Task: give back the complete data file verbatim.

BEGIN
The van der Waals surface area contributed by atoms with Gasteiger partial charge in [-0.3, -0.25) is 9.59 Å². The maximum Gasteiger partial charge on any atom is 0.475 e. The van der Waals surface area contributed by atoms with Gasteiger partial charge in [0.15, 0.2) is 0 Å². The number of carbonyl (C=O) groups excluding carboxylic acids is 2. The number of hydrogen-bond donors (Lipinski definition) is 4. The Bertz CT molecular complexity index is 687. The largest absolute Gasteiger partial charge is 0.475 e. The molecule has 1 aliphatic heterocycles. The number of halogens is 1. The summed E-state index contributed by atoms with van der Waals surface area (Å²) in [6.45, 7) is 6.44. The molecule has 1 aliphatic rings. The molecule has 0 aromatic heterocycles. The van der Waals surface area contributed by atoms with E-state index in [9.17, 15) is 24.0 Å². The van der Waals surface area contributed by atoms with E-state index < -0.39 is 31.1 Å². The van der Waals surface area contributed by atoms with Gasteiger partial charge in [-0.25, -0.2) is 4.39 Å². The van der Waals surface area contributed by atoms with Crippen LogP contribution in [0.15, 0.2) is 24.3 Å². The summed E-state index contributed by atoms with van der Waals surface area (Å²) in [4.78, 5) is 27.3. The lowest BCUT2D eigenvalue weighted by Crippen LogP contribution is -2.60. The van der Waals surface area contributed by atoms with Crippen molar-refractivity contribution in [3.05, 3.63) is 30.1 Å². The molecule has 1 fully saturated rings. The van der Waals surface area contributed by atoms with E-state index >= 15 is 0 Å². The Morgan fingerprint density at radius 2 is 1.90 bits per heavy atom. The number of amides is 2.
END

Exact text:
The van der Waals surface area contributed by atoms with Gasteiger partial charge in [-0.3, -0.25) is 9.59 Å². The maximum Gasteiger partial charge on any atom is 0.475 e. The van der Waals surface area contributed by atoms with Gasteiger partial charge in [0.15, 0.2) is 0 Å². The number of carbonyl (C=O) groups excluding carboxylic acids is 2. The number of hydrogen-bond donors (Lipinski definition) is 4. The Bertz CT molecular complexity index is 687. The largest absolute Gasteiger partial charge is 0.475 e. The molecule has 1 aliphatic heterocycles. The number of halogens is 1. The summed E-state index contributed by atoms with van der Waals surface area (Å²) in [6.45, 7) is 6.44. The molecule has 1 aliphatic rings. The molecule has 0 aromatic heterocycles. The van der Waals surface area contributed by atoms with E-state index in [9.17, 15) is 24.0 Å². The van der Waals surface area contributed by atoms with E-state index < -0.39 is 31.1 Å². The van der Waals surface area contributed by atoms with Gasteiger partial charge in [-0.25, -0.2) is 4.39 Å². The van der Waals surface area contributed by atoms with Crippen LogP contribution in [0.15, 0.2) is 24.3 Å². The summed E-state index contributed by atoms with van der Waals surface area (Å²) in [4.78, 5) is 27.3. The lowest BCUT2D eigenvalue weighted by Crippen LogP contribution is -2.60. The van der Waals surface area contributed by atoms with Crippen molar-refractivity contribution in [3.05, 3.63) is 30.1 Å². The molecule has 1 fully saturated rings. The van der Waals surface area contributed by atoms with E-state index >= 15 is 0 Å². The Morgan fingerprint density at radius 2 is 1.90 bits per heavy atom. The number of amides is 2.